K-pop star Seohyun surprises at North Korean art troupe performance

North Korea's Samjiyon Orchestra members and South Korean singer Seo Hyun perform during a concert at a national theatre in Seoul on February 11, 2018.

North Korean art troupe Samjiyon Orchestra's Seoul performance was, in many ways, a carefully orchestrated spectacle of today's ever-dramatic inter-Korean politics, featuring the Olympics, the North's female performers and, most importantly, K-pop.

One of the highlights of the performance, which took place at the National Theater of Korea on Sunday, was inarguably the surprise appearance of K-pop star Seohyun. The 26-year-old is a member of Girls' Generation, one of the most popular South Korean girl groups worldwide.

Donning a white dress, she joined the North Korean performers on stage, and together the singers sang the final two songs of the show: "Let's Meet Again" and "Our Wish," both of which feature the two Koreas' collective yearning for unification.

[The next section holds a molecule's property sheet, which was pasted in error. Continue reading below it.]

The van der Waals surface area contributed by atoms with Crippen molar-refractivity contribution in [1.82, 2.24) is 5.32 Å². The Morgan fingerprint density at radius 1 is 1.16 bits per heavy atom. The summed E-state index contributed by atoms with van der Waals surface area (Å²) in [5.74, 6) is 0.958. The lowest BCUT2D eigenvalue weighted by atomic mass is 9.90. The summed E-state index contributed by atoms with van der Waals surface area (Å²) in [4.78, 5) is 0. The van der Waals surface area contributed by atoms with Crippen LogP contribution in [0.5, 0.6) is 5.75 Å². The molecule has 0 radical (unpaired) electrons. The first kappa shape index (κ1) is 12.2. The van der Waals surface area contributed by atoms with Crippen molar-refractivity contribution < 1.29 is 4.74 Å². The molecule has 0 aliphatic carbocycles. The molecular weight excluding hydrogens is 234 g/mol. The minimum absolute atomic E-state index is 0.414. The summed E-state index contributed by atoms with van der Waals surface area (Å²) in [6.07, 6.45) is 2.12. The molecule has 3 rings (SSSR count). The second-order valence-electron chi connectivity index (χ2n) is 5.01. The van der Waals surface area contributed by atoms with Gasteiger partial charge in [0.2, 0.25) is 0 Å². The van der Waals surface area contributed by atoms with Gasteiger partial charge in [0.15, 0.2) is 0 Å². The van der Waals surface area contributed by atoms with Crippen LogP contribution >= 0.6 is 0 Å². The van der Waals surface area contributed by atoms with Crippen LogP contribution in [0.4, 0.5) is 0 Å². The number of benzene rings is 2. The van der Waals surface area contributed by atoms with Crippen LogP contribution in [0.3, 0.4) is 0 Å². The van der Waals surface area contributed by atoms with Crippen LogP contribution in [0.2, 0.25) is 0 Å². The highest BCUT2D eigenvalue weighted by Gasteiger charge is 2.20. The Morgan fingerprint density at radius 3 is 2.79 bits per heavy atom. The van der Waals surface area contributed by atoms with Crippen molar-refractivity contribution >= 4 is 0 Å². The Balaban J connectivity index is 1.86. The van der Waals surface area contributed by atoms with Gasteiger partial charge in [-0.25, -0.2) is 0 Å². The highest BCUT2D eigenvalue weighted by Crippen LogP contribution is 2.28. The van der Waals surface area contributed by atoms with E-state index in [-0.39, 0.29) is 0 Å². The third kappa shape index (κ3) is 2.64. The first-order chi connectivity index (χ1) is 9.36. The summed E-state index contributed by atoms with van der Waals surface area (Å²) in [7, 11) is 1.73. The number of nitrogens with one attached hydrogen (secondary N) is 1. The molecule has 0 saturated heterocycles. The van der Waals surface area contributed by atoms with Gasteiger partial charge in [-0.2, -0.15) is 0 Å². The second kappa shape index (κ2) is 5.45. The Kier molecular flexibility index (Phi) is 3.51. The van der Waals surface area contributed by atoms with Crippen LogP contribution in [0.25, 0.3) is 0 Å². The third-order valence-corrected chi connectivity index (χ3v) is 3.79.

Among those in attendance were South Korean President Moon Jae-in with his wife and Kim Yo-jong, the sister of North Korean leader Kim Jong-un. The Korea Herald looked into some of the details of the performance, including the organizer's choice of music as well as the K-pop star who reportedly was contacted at the last minute by Cheong Wa Dae to be part of the historic performance.

The K-pop star: Why Seohyun?

Seohyun made her debut as one of the youngest members of Girls' Generation, in 2007. The band enjoyed enormous popularity both at home and abroad, with hits such as "Gee," "Tell Me Your Wish" and "Hoot."

The group has been appreciated for its synchronized choreographies and catchy numbers, as well as each of the bandmates' unique charms and personalities. Seohyun has been seen as relatively reserved, shy and hard-working, also managing to establish herself as a musical actress.

Last year, the singer left S.M. Entertainment, one of the most powerful agencies in South Korea, while announcing that she will continue being a member of Girls' Generation. In spite of leaving S.M., she still remains one of the most successful K-pop figures in the local entertainment industry.